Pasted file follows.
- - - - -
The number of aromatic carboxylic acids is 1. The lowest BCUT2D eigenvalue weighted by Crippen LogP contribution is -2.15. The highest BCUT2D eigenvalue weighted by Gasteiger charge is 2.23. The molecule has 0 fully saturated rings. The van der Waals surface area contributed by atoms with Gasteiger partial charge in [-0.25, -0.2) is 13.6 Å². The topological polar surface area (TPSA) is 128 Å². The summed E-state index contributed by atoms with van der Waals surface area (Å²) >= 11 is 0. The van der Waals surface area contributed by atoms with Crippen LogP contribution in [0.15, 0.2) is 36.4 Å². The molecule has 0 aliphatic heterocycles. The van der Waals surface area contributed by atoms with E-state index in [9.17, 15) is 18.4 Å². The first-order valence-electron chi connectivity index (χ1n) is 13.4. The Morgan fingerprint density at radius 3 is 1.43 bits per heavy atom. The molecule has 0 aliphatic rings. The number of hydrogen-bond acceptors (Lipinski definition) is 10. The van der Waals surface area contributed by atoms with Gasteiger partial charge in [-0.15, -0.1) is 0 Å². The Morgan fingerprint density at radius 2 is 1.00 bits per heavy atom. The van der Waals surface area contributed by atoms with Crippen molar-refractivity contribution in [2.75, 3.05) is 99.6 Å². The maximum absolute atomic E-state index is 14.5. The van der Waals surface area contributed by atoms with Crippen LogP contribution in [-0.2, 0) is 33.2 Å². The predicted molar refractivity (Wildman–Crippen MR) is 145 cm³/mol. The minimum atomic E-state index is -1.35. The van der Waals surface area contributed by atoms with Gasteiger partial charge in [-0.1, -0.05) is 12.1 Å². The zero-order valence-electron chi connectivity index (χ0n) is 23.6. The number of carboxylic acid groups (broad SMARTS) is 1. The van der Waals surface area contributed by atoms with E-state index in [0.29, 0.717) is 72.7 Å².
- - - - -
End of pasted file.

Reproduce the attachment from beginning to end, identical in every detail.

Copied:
The number of aromatic carboxylic acids is 1. The lowest BCUT2D eigenvalue weighted by Crippen LogP contribution is -2.15. The highest BCUT2D eigenvalue weighted by Gasteiger charge is 2.23. The molecule has 0 fully saturated rings. The van der Waals surface area contributed by atoms with Gasteiger partial charge in [-0.25, -0.2) is 13.6 Å². The topological polar surface area (TPSA) is 128 Å². The summed E-state index contributed by atoms with van der Waals surface area (Å²) >= 11 is 0. The van der Waals surface area contributed by atoms with Crippen LogP contribution in [0.15, 0.2) is 36.4 Å². The molecule has 0 aliphatic heterocycles. The van der Waals surface area contributed by atoms with E-state index in [9.17, 15) is 18.4 Å². The first-order valence-electron chi connectivity index (χ1n) is 13.4. The Morgan fingerprint density at radius 3 is 1.43 bits per heavy atom. The molecule has 0 aliphatic rings. The number of hydrogen-bond acceptors (Lipinski definition) is 10. The van der Waals surface area contributed by atoms with Gasteiger partial charge in [-0.15, -0.1) is 0 Å². The Morgan fingerprint density at radius 2 is 1.00 bits per heavy atom. The van der Waals surface area contributed by atoms with Crippen molar-refractivity contribution in [2.75, 3.05) is 99.6 Å². The maximum absolute atomic E-state index is 14.5. The van der Waals surface area contributed by atoms with Crippen LogP contribution in [-0.2, 0) is 33.2 Å². The predicted molar refractivity (Wildman–Crippen MR) is 145 cm³/mol. The minimum atomic E-state index is -1.35. The van der Waals surface area contributed by atoms with Gasteiger partial charge in [-0.1, -0.05) is 12.1 Å². The zero-order valence-electron chi connectivity index (χ0n) is 23.6. The number of carboxylic acid groups (broad SMARTS) is 1. The van der Waals surface area contributed by atoms with E-state index in [0.29, 0.717) is 72.7 Å².